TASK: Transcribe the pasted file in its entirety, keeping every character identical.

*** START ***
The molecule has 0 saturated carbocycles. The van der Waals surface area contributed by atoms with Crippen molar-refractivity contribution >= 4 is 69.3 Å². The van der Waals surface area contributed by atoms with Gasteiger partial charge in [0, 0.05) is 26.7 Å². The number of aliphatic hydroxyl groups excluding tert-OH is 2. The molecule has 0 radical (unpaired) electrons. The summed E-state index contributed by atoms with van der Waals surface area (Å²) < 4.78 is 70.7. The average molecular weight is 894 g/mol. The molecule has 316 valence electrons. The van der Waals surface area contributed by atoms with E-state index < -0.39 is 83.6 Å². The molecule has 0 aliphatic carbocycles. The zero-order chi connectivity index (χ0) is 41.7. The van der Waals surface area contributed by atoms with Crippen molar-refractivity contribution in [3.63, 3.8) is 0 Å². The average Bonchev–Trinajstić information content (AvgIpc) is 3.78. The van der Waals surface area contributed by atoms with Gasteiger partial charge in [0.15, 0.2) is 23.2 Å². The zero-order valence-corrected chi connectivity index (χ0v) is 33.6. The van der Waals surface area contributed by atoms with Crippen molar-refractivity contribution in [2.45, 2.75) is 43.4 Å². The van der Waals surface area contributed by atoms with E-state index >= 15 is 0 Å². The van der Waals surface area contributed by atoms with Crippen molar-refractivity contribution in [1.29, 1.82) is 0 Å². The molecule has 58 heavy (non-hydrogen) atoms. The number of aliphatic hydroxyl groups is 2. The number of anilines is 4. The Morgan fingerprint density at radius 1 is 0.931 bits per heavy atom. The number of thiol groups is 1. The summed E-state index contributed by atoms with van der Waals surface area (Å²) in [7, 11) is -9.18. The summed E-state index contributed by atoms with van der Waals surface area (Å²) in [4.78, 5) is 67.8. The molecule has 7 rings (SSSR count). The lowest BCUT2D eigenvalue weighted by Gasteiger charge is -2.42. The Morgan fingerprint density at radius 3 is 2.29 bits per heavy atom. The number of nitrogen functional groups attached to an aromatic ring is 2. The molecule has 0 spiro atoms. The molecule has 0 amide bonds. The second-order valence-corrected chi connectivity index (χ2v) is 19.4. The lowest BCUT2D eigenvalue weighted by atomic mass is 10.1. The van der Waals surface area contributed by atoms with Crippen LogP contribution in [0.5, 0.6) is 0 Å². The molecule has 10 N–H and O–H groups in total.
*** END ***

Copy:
The molecule has 0 saturated carbocycles. The van der Waals surface area contributed by atoms with Crippen molar-refractivity contribution >= 4 is 69.3 Å². The van der Waals surface area contributed by atoms with Gasteiger partial charge in [0, 0.05) is 26.7 Å². The number of aliphatic hydroxyl groups excluding tert-OH is 2. The molecule has 0 radical (unpaired) electrons. The summed E-state index contributed by atoms with van der Waals surface area (Å²) < 4.78 is 70.7. The average molecular weight is 894 g/mol. The molecule has 316 valence electrons. The van der Waals surface area contributed by atoms with E-state index < -0.39 is 83.6 Å². The molecule has 0 aliphatic carbocycles. The zero-order chi connectivity index (χ0) is 41.7. The van der Waals surface area contributed by atoms with Crippen molar-refractivity contribution in [3.63, 3.8) is 0 Å². The average Bonchev–Trinajstić information content (AvgIpc) is 3.78. The van der Waals surface area contributed by atoms with Gasteiger partial charge in [0.15, 0.2) is 23.2 Å². The zero-order valence-corrected chi connectivity index (χ0v) is 33.6. The van der Waals surface area contributed by atoms with Crippen molar-refractivity contribution in [2.45, 2.75) is 43.4 Å². The van der Waals surface area contributed by atoms with E-state index >= 15 is 0 Å². The van der Waals surface area contributed by atoms with Crippen molar-refractivity contribution in [1.29, 1.82) is 0 Å². The molecule has 58 heavy (non-hydrogen) atoms. The number of aliphatic hydroxyl groups is 2. The number of anilines is 4. The Morgan fingerprint density at radius 1 is 0.931 bits per heavy atom. The number of thiol groups is 1. The summed E-state index contributed by atoms with van der Waals surface area (Å²) in [7, 11) is -9.18. The summed E-state index contributed by atoms with van der Waals surface area (Å²) in [4.78, 5) is 67.8. The molecule has 7 rings (SSSR count). The lowest BCUT2D eigenvalue weighted by Gasteiger charge is -2.42. The Morgan fingerprint density at radius 3 is 2.29 bits per heavy atom. The number of nitrogen functional groups attached to an aromatic ring is 2. The molecule has 0 spiro atoms. The molecule has 0 amide bonds. The second-order valence-corrected chi connectivity index (χ2v) is 19.4. The lowest BCUT2D eigenvalue weighted by atomic mass is 10.1. The van der Waals surface area contributed by atoms with Crippen LogP contribution in [0.5, 0.6) is 0 Å². The molecule has 10 N–H and O–H groups in total.